The Secretary of State to the President1


Dear Mr. President: I am able to report to you some brightening of the prospects here in the UN debate on Korea as a result of developments during the past twenty-four hours.

For one thing, the British have prepared the way for agreement with us on modifications that must be made in the Menon resolution. We were pleased to note that Eden in his speech before the Political Committee today2 indicated a considerable measure of agreement with the [Page 664] considerations we had been urging upon him with some force. While endorsing the Menon resolution, Eden indicated support for major modification to provide for making the Repatriation Commission effective by strengthening the position of the umpire, and for the release of prisoners not repatriated to UNKRA or some other UN agency to care for and resettle them.

The other major hopeful development is that Spender of Australia is taking a strong initiative behind the scenes to solidify support among the 21 powers for a series of modifications of the Menon resolution. During the day Friday,3 Spender plans to put before a subcommittee of the 21 sponsors proposals to meet our main points. If there is general agreement on these propositions, he will then endeavor to get agreement on language for amendments. Spender is firm on position that Western nations must stick with these amendments, even if Menon himself should refuse to accept them.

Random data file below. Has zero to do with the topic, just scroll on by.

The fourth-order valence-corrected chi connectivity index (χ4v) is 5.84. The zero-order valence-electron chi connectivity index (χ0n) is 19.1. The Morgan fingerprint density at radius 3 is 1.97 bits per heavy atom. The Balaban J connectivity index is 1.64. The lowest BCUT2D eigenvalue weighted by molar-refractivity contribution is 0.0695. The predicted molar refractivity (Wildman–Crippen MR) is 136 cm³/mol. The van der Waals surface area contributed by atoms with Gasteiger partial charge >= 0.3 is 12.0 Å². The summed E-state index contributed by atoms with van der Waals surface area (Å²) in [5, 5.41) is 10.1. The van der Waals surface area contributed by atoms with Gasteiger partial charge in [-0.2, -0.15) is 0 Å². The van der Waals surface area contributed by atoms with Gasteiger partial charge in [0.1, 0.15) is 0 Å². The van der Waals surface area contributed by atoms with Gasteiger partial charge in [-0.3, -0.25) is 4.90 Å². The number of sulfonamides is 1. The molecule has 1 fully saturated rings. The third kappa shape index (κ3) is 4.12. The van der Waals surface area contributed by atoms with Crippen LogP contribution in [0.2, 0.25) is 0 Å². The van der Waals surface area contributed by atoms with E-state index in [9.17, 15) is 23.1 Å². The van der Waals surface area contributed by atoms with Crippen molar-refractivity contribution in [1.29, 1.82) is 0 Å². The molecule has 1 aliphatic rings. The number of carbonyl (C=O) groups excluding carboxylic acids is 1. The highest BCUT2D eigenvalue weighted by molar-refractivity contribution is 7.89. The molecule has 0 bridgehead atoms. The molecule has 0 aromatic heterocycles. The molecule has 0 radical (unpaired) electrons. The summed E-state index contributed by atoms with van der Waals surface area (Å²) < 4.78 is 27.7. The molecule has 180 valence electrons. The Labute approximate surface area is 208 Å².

In every respect except one, Spender’s propositions embody all the amendments which we have regarded as essential. The one exception is in not providing for one armistice agreement rather than a separate repatriation agreement. There may, however, be an opportunity to introduce this and other changes which we regard as desirable, although not essential, at a later point in the debate.

Deeply appreciate your kindness in making the Independence available for my trip to Ottawa Friday morning.4 I shall be returning to New York Sunday afternoon and it is my hope that debate will have advanced sufficiently so that it would be appropriate for me to speak in the committee Monday, clarifying our views on these amendments.


Dean Acheson
  1. The source text was transmitted to the Department of State for the White House as telegram Actel 7, Nov. 21, 1952, 8:37 a.m., from New York.
  2. For text of Eden’s speech, see UN document A/C.1/SR.526.
  3. Nov. 21.
  4. At Truman’s insistence, Acheson had accepted an invitation from Canadian Prime Minister St. Laurent to pay an official visit to Ottawa. Acheson arrived in Ottawa on Nov. 21 and left on Sunday, Nov. 23 (Acheson, Present at the Creation, pp. 700–704).